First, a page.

So here’s the setup… today’s Daily Shoot challenge was to capture a silhouette of some sort. My plan from the warm confines of my living room this afternoon? => Turn it around a bit. Grab that copper likeness of the sun from a nearby wall, take it to the river with me and my little girl, and have her hold it out at arm’s length, directly in front of the sun… thereby creating a silhouette of the sun… by the sun.
I’m here to tell you that it didn’t work out as smoothly as I had thought it might. My near-three-year old quickly found the “sun” too heavy to hold in such a way. “It’s too heavy daddy.” Well, of course I wasn’t disappointed in the least, but since I got her all fired up for the shot on the drive down to the snowy shore of the Missouri River… she certainly was.
So I stepped back, stuck the sun into the snow, and snapped off a shot to remind us of the attempt. Even though I didn’t take the time to adjust the setup (and so you see the sun “blown out” and over-exposed), I really did capture a moment in time. After scooping her up and telling her how she is the most precious thing to me- followed by some intense tickling, we climbed inside the toasty car.
The bottom line: she’s a bit too much like me at the core. I’m glad I know that while she’s only two years old. It took me a long time to make friends with failure. I’m comforted that she has parents who are now quite fond of the messiness of learning. Being the first-born daughter of two first-born parents might just otherwise carry some potential stress, if you subscribe to that sort of thing.
Education is life, is…
So in typing an outline of this little story into Flickr, where I am ten days into my first image-a-day “Project 365,” it hit me how close this comes to the classroom at times. You see, I knew exactly what I wanted out of that shot. I have stood behind an SLR with an excited neuron enough times to know what I can and cannot do at this point. And right here is the rub. How many times have you envisioned a classroom task where the student work failed miserably to meet your expectations?
I don’t think I have to say “if so” here, do I? We’ve all been there. My question is… what did you do about it? Hopefully, you finally got around to looking inward at your own expectations, approaches, and scaffolding. We all jump too fast along the continuum of gradual release from time to time. It’s hard to slip your brain inside those of a hundred others to see what the best “next step” is every time. And if you’re an innovator? Well, if you’re prone to innovation, you often swim in unfamiliar waters… continually using your teacher senses to lead your students through the rip-currents of failure.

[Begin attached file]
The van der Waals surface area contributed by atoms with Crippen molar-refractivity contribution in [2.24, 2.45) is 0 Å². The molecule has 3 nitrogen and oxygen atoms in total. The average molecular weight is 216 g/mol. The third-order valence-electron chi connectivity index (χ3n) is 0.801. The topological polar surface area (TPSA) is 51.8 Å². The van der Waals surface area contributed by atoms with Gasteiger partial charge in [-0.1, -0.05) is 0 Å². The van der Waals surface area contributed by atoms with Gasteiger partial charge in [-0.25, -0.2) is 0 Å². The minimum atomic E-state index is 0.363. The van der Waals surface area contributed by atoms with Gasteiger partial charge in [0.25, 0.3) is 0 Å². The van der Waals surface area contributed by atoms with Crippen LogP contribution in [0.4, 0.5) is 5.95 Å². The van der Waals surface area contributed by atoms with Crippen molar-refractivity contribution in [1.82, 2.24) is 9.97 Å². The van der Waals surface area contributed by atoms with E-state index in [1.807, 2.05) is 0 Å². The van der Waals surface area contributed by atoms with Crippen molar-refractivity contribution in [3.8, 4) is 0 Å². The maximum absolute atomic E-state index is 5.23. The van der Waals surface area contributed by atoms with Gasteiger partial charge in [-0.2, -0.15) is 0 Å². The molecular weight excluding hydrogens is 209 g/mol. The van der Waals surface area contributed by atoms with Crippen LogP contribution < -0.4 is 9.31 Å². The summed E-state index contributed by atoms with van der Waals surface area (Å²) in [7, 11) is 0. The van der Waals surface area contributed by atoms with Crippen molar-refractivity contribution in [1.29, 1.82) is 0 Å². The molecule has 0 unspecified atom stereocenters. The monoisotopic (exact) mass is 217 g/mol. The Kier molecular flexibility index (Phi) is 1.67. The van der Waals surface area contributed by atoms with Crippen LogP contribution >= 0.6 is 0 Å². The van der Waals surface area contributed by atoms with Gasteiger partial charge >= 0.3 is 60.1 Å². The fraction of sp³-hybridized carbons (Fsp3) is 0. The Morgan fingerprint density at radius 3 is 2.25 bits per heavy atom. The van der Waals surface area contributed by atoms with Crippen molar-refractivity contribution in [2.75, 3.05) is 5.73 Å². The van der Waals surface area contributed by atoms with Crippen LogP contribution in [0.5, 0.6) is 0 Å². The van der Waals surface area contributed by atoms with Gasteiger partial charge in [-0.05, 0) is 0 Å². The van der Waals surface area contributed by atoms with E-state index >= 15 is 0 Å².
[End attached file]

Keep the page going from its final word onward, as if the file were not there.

Jumping too early and expecting more autonomy than is warranted at a given moment in the educational spectrum is commonplace. What I would suggest isn’t so routine is tapping on the brakes for a moment, stopping the classroom bus and saying: “hold on a sec… I took something for granted… let’s go back and try it this way.” It is far easier to push the blame onto our students. We get into that, “well when are they going to learn responsibility and independence?” …sort of thing. I’m certainly not saying that students can’t be lazy from time to time. I could write the book on that. Yet, I would suggest that our teacher energy is best channeled into what we can realistically control. The only things we can 100% control within the classroom on a daily basis are the choices we make.
I think we need to create little microcosms where failure is frequent. Not because failing is magical, but because stopping short leaves potential learning on the table. I advocate the creation of zones where we actively engage failure as some sort of pushing-back-against-boundaries sort of thing. Our classrooms can be this. Allowing -even pushing kids- to “safe” failures teaches us all something about what we can and cannot do any any given point in time. We have to get to the point where that isn’t scary. Especially for our most talented children. If you are so accustomed to winning, and have forgotten feels like to fail, after a while you teach yourself to avoid it at all costs. Our kids suck a bit of water up their noses while learning to swim, right? In our protective arms, this sort of failure builds confidence. Should it really be that different in the classroom?
Prevent the big fail. Rub elbows with your students. Sit side by side with them as they work and watch them interact with… whatever it is you’re asking them to interact with. Find out what makes each kid tick. Put out sparks before they become fires. Teach. Teach along the way. And pay close attention: if you didn’t already attempt the student project yourself, then you should be sued for malpractice.
And really, if you’re still didactically preaching along from the pulpit on most days, you’ll likely not even run into this little snag. I bet this job looks easy from behind a podium.
Artwork*”my little perfectionist” by me on Flickr. *”her eyes” by me on Flickr. *”successes and failures” by Will Lion on Flickr. .